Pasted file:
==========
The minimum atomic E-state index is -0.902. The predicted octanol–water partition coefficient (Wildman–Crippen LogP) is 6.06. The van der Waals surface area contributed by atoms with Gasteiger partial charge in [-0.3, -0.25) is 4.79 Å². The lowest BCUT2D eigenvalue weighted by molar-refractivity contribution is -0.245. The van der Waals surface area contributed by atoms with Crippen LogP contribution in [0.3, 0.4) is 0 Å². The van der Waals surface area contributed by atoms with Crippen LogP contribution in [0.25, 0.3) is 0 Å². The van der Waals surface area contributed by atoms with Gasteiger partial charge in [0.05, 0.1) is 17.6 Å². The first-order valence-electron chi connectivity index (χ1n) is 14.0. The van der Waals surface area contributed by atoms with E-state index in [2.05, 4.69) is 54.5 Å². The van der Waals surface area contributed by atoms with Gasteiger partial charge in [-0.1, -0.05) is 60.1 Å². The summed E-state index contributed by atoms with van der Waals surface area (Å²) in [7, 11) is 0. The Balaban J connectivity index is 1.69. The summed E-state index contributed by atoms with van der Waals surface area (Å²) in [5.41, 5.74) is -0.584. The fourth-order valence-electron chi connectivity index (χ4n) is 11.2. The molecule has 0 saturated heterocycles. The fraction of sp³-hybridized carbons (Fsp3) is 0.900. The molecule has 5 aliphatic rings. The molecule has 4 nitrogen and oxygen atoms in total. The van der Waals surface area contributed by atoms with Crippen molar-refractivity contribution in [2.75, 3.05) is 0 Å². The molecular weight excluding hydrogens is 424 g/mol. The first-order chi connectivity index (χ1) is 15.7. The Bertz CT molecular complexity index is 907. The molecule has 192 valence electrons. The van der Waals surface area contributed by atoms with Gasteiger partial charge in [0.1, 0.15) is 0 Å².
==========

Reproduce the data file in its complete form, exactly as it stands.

The minimum atomic E-state index is -0.902. The predicted octanol–water partition coefficient (Wildman–Crippen LogP) is 6.06. The van der Waals surface area contributed by atoms with Gasteiger partial charge in [-0.3, -0.25) is 4.79 Å². The lowest BCUT2D eigenvalue weighted by molar-refractivity contribution is -0.245. The van der Waals surface area contributed by atoms with Crippen LogP contribution in [0.3, 0.4) is 0 Å². The van der Waals surface area contributed by atoms with Crippen LogP contribution in [0.25, 0.3) is 0 Å². The van der Waals surface area contributed by atoms with Gasteiger partial charge in [0.05, 0.1) is 17.6 Å². The first-order valence-electron chi connectivity index (χ1n) is 14.0. The van der Waals surface area contributed by atoms with E-state index in [2.05, 4.69) is 54.5 Å². The van der Waals surface area contributed by atoms with Gasteiger partial charge in [-0.1, -0.05) is 60.1 Å². The summed E-state index contributed by atoms with van der Waals surface area (Å²) in [7, 11) is 0. The Balaban J connectivity index is 1.69. The summed E-state index contributed by atoms with van der Waals surface area (Å²) in [5.41, 5.74) is -0.584. The fourth-order valence-electron chi connectivity index (χ4n) is 11.2. The molecule has 0 saturated heterocycles. The fraction of sp³-hybridized carbons (Fsp3) is 0.900. The molecule has 5 aliphatic rings. The molecule has 4 nitrogen and oxygen atoms in total. The van der Waals surface area contributed by atoms with Crippen molar-refractivity contribution in [2.75, 3.05) is 0 Å². The molecular weight excluding hydrogens is 424 g/mol. The first-order chi connectivity index (χ1) is 15.7. The Bertz CT molecular complexity index is 907. The molecule has 192 valence electrons. The van der Waals surface area contributed by atoms with Gasteiger partial charge in [0.1, 0.15) is 0 Å².